In the months before the lottery, bilingual flyers in English and Spanish began appearing in the mailboxes and on the doorsteps of homes in low-income neighborhoods where residents were eligible for social equity permits.

Some also reported investors and representatives from marijuana companies going door-to-door, promising “a once-in-a-lifetime opportunity” to people such as Rene Mendoza and Anavel Vasquez.

By law, the social equity applicants would hold 51% interest in the permits, with any outside interest – such as an investor fronting capital to pay the $5,000 application fee, acquire real estate or build out a store, an outlay of six or seven figures – limited to 49%.

Majority owners also were not to have “entered into any pre-arranged, tentative or final agreement or promise to sell or otherwise limit the(ir) ownership interest,” according to state law.

Vasquez won a permit via lottery. Her minority partners, Wyoming-based limited liability companies Helping Handz and Investing in the Future, also had backed 203 other lottery entrants, according to New Times; individuals connected with those LLCs won five of the 26 social equity permits, court documents allege.

Since state law limited hopefuls to no more than two applications, this meant they “gamed the system,” Rep. Hernandez told Department of Health Services Deputy Director Jennie Cunico in her July 2023 letter.

Within a year, those partners would seize total control of the license, according to a lawsuit Mendoza and Vasquez later filed in Maricopa County Superior Court against both their former business partners and the Department of Health Services.

Claiming Vasquez violated her fiduciary duty, Helping Handz and Investing in the Future triggered an opaque and one-sided arbitration proceeding, according to records shared with MJBizDaily.

Mendoza and Vasquez claim they did not participate in the proceeding and learned about it only after the license had been transferred out of their control.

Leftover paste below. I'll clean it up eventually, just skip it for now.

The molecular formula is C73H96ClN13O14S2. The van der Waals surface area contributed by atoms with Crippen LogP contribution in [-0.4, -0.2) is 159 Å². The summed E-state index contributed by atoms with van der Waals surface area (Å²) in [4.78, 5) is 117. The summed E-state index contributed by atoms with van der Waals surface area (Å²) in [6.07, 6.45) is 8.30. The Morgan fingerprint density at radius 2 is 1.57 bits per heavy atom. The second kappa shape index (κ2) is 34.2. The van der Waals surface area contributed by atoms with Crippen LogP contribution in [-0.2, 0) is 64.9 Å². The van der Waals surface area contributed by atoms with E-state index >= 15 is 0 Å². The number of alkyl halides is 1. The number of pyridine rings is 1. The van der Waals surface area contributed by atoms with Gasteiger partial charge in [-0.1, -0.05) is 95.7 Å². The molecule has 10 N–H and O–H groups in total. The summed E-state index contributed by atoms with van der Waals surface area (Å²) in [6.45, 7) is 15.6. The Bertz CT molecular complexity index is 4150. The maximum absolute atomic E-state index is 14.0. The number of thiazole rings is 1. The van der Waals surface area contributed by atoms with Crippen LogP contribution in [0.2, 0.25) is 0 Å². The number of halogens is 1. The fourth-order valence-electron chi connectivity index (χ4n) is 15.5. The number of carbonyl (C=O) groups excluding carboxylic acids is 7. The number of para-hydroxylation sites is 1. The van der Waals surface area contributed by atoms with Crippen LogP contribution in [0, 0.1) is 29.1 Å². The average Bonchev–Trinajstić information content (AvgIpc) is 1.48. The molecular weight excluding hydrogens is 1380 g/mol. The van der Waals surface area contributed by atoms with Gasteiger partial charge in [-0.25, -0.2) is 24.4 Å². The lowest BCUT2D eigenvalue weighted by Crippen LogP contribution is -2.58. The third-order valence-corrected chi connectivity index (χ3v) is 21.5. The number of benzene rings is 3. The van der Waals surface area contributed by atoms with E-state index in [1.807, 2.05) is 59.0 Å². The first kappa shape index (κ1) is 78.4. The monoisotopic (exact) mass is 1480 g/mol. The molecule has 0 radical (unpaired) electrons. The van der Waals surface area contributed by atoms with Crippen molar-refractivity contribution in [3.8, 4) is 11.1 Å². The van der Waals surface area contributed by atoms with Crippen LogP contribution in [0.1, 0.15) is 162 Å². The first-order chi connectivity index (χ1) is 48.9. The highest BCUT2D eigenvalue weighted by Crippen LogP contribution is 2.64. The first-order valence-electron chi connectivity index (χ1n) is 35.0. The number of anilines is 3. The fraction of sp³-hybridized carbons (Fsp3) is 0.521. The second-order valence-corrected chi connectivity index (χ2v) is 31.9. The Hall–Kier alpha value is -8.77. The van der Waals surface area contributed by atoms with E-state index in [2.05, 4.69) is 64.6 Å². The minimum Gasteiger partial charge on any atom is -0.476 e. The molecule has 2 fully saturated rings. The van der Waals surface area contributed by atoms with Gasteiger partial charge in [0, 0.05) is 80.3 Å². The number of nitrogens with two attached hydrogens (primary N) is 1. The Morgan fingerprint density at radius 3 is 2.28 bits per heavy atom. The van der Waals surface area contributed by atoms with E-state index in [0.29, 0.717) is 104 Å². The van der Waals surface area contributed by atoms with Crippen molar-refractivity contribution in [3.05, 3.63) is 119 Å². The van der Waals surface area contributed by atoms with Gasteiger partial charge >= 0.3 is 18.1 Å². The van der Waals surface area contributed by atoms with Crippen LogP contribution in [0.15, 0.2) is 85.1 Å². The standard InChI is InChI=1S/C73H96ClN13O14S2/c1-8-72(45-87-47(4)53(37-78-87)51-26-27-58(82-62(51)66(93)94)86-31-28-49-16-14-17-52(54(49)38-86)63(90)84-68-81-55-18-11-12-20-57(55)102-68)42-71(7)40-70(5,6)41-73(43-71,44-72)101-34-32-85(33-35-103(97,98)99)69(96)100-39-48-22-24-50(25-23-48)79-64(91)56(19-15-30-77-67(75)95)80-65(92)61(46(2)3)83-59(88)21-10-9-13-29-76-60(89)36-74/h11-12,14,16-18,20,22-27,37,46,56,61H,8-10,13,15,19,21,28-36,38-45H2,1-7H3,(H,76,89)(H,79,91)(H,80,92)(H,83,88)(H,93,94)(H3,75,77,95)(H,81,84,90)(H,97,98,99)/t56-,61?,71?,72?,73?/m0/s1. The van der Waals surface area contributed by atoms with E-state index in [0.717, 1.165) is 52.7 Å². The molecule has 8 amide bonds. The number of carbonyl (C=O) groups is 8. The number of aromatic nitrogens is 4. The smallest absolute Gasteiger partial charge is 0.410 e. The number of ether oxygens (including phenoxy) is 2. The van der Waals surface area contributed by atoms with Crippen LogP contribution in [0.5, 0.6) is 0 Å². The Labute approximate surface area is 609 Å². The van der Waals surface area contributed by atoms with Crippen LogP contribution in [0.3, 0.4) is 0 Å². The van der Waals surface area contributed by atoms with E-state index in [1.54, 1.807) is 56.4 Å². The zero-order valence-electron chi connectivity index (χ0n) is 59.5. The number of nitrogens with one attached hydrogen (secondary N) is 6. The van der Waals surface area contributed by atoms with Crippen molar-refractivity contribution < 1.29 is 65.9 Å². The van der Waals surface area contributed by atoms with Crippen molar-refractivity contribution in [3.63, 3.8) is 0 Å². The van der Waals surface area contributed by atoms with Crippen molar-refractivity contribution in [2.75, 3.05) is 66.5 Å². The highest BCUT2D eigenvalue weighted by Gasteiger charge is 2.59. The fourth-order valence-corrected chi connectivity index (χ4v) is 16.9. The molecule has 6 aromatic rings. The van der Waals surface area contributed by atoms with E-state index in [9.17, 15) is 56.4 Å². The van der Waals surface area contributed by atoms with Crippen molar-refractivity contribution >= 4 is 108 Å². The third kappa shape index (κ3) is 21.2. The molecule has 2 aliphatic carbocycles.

Mendoza told MJBizDaily the arbitration also left them saddled with more than $600,000 in attorneys fees.

‘The greedy felons won’

Mendoza and Vasquez have since sued Michael Halow, the principal in the LLCs whom they alleged masterminded the scheme, as well state regulators, which they accused of transferring the permit without their knowledge.

Halow declined to comment to MJBizDaily through a spokesperson.

In court filings, Halow and Helping Handz said that Vasquez signed a term sheet that allowed disputes to be settled by arbitration and that the arbitrator merely thwarted Vasquez’s effort to transfer the permit to a third entity she controlled.

On Feb. 21, a Maricopa County judge upheld the arbitration award, though litigation is ongoing.

Other social equity license winners told similar stories in accounts published by the Arizona Center for Investigative Reporting and The Arizona Republic.

One large marijuana company, Mint Cannabis, managed to snag four coveted equity licenses that it’s currently sitting on as “placeholders,” the Republic reported in February.

Those stories drew the attention of state Sen. Sonny Borrelli, the Republican Majority Leader, though he is no fan of social equity.

Despite believing “from the beginning the social equity program was going to be a scam,” as he said during a March 6 Senate hearing, Borrelli sponsored SB 1262.

The measure would have prompted the state attorney general to investigate whether lottery winners such as Mendoza and Vasquez were victims of predatory tactics.

If they were deemed to be victims, the original lottery winners would be allowed to reclaim their licenses or transfer them to someone else.